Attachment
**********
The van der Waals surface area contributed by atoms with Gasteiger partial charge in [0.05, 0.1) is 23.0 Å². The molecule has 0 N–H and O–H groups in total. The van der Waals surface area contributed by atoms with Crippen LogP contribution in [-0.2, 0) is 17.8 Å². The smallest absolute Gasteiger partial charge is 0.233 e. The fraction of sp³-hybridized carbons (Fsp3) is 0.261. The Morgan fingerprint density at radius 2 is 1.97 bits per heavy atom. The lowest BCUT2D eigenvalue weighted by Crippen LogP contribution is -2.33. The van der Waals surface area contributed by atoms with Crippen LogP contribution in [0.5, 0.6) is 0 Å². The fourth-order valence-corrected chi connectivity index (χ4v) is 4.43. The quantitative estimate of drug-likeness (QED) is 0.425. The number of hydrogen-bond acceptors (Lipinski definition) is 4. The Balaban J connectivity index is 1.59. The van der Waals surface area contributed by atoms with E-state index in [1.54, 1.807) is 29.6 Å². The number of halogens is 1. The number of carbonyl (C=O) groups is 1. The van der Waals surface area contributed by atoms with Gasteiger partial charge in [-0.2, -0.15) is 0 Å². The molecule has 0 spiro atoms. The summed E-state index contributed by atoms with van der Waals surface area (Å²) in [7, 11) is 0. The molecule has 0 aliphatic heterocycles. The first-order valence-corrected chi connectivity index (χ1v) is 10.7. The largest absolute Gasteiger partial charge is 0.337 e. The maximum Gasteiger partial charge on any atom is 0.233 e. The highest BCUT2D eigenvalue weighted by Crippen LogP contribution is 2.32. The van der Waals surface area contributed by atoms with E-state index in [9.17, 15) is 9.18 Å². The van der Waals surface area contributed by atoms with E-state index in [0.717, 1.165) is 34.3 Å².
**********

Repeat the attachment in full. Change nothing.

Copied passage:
The van der Waals surface area contributed by atoms with Gasteiger partial charge in [0.05, 0.1) is 23.0 Å². The molecule has 0 N–H and O–H groups in total. The van der Waals surface area contributed by atoms with Crippen LogP contribution in [-0.2, 0) is 17.8 Å². The smallest absolute Gasteiger partial charge is 0.233 e. The fraction of sp³-hybridized carbons (Fsp3) is 0.261. The Morgan fingerprint density at radius 2 is 1.97 bits per heavy atom. The lowest BCUT2D eigenvalue weighted by Crippen LogP contribution is -2.33. The van der Waals surface area contributed by atoms with Crippen LogP contribution in [0.5, 0.6) is 0 Å². The fourth-order valence-corrected chi connectivity index (χ4v) is 4.43. The quantitative estimate of drug-likeness (QED) is 0.425. The number of hydrogen-bond acceptors (Lipinski definition) is 4. The Balaban J connectivity index is 1.59. The van der Waals surface area contributed by atoms with E-state index in [1.54, 1.807) is 29.6 Å². The number of halogens is 1. The number of carbonyl (C=O) groups is 1. The van der Waals surface area contributed by atoms with Gasteiger partial charge in [-0.2, -0.15) is 0 Å². The molecule has 0 spiro atoms. The summed E-state index contributed by atoms with van der Waals surface area (Å²) in [7, 11) is 0. The molecule has 0 aliphatic heterocycles. The first-order valence-corrected chi connectivity index (χ1v) is 10.7. The largest absolute Gasteiger partial charge is 0.337 e. The maximum Gasteiger partial charge on any atom is 0.233 e. The highest BCUT2D eigenvalue weighted by Crippen LogP contribution is 2.32. The van der Waals surface area contributed by atoms with E-state index in [9.17, 15) is 9.18 Å². The van der Waals surface area contributed by atoms with E-state index in [0.717, 1.165) is 34.3 Å².